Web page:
I have no idea how far we walked, but by five in the afternoon, the long line of people had reached New Washington. I could see all the people in the plaza lined up and waiting. There were many many people there from so many other barrios. Too many to count all of them. The Japanese had gathered all our people like they were collecting coins, pooling us all together like that then counting us and dividing us into groups.

The garrison was inside the compound of a coconut plantation surrounded by barbed wire. The gates we walked through were made of bamboo. From the plaza we could see the main building, the plantation owner’s house. You know, Evelina, that guy gave his house to the Japanese – he was a collaborator, a Makapili! All along the compound, Japanese soldiers stood guard, holding their long bayonets up in the air, ready to attack.

And then they started to divide us. It made me even more scared when they separated all of us. “Old people over here! Men over there! Families here!” And all the women, they put inside – everyone else stayed outside, but they put us in the basement of a kopra warehouse.

They didn’t speak to us – but threw us one by one into one of three rooms. I counted twenty-five women in my room. There were no chairs. No beds. No rugs to sleep on, only the cold floor. We sat there on the floor, our legs drawn to our knees, our faces covered in sweat and dirt and we stared at one another, not talking, not knowing what to do. Since they had gathered people from several barrios, we were not accustomed to the faces before us, and this made me even more nervous.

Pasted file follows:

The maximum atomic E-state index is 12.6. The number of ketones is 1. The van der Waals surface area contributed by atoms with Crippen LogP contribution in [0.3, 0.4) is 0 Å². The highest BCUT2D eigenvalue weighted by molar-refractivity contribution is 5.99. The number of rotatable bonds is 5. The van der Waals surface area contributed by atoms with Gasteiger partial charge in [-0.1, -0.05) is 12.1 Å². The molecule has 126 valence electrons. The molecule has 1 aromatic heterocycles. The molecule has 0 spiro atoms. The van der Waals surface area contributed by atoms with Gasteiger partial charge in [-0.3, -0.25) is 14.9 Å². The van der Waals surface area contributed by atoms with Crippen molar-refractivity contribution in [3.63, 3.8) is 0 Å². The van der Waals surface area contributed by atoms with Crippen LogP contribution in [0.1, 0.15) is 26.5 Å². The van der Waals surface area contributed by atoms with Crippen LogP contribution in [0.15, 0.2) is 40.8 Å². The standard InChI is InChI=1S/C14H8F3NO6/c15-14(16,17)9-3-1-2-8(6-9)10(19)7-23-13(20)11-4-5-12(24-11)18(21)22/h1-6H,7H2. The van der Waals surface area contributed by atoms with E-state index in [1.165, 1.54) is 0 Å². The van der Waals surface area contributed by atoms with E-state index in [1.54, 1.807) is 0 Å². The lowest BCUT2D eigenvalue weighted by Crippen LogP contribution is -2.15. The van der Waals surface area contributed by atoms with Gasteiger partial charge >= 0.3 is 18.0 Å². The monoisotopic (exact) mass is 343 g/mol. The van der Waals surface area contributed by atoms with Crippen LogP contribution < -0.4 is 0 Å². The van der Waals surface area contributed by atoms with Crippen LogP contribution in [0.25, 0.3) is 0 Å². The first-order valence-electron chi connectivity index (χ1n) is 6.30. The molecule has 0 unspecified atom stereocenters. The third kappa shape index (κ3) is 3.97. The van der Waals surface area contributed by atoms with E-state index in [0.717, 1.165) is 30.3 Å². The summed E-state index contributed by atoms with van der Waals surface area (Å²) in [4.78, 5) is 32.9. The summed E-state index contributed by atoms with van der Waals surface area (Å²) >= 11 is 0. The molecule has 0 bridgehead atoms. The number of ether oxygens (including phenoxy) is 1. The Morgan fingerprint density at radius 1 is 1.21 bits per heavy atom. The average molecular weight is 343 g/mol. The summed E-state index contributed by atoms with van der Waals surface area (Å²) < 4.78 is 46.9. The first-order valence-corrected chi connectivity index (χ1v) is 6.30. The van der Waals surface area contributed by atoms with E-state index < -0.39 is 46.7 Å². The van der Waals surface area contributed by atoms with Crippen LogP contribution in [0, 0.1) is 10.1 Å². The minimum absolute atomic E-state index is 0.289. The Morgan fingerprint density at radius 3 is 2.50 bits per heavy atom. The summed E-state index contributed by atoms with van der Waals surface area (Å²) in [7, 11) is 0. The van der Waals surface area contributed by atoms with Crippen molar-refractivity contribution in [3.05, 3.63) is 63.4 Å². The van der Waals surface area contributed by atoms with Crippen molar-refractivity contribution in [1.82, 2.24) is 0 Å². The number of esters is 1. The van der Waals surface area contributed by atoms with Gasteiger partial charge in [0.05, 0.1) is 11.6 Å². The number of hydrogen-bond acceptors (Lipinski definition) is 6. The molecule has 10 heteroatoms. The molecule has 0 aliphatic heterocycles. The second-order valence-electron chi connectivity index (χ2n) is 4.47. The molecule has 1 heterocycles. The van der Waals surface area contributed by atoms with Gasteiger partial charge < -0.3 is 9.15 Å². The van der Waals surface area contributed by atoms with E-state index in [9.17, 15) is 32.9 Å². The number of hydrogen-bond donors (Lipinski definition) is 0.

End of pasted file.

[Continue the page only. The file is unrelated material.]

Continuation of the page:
We could hear screaming from outside our room, and some noises. I leaned on our thin wooden wall and listened. The wall was made of soft cheap wood. If I pressed my finger hard enough I could make an impression. Someone poked a small hole and we could see more women on the other side. Twenty-five of them. We took turns looking into the hole, as if we might recognize someone there, as if seeing them might bring us help. But do you know what it is to look through a hole as big as your finger and only see yourself looking back? It was a cage of wood – without any windows except a small one with bars. If we wanted to look outside, we had to climb on the tops of each others' shoulders, just to get to the light. But when we got to the top of the window, all we saw was more death. In the plaza, they would line civilians up and execute them.

They had no mercy, Evelina. They’d slice the pregnant women’s bellies open and yank the baby from the womb. They’d take their hands and rip the cord from the mother and child. Then they take that baby and they toss him high to the sky and make a game of skewering newborn infants on the tips of their swords. So many babies tossed in the air that way. So many of them caught by on the sharp end of a bayonet. That is how they were.